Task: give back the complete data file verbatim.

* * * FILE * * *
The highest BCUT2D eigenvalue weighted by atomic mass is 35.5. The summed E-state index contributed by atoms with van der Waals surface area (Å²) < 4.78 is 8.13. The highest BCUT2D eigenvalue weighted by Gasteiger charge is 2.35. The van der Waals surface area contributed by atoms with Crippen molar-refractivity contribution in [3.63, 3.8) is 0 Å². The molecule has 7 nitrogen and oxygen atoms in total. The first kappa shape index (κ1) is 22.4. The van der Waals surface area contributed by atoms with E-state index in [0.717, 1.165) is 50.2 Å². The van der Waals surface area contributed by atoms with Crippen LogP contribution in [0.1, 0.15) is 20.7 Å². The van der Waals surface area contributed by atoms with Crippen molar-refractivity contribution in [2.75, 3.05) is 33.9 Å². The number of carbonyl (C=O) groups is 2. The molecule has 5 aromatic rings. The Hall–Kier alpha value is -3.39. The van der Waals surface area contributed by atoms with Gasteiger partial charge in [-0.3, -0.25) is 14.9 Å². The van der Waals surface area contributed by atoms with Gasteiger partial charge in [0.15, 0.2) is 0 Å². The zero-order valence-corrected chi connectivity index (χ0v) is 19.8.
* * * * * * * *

The highest BCUT2D eigenvalue weighted by atomic mass is 35.5. The summed E-state index contributed by atoms with van der Waals surface area (Å²) < 4.78 is 8.13. The highest BCUT2D eigenvalue weighted by Gasteiger charge is 2.35. The van der Waals surface area contributed by atoms with Crippen molar-refractivity contribution in [3.63, 3.8) is 0 Å². The molecule has 7 nitrogen and oxygen atoms in total. The first kappa shape index (κ1) is 22.4. The van der Waals surface area contributed by atoms with E-state index in [0.717, 1.165) is 50.2 Å². The van der Waals surface area contributed by atoms with Crippen LogP contribution in [0.1, 0.15) is 20.7 Å². The van der Waals surface area contributed by atoms with Crippen molar-refractivity contribution in [2.75, 3.05) is 33.9 Å². The number of carbonyl (C=O) groups is 2. The molecule has 5 aromatic rings. The Hall–Kier alpha value is -3.39. The van der Waals surface area contributed by atoms with Gasteiger partial charge in [-0.3, -0.25) is 14.9 Å². The van der Waals surface area contributed by atoms with Gasteiger partial charge in [0.15, 0.2) is 0 Å². The zero-order valence-corrected chi connectivity index (χ0v) is 19.8.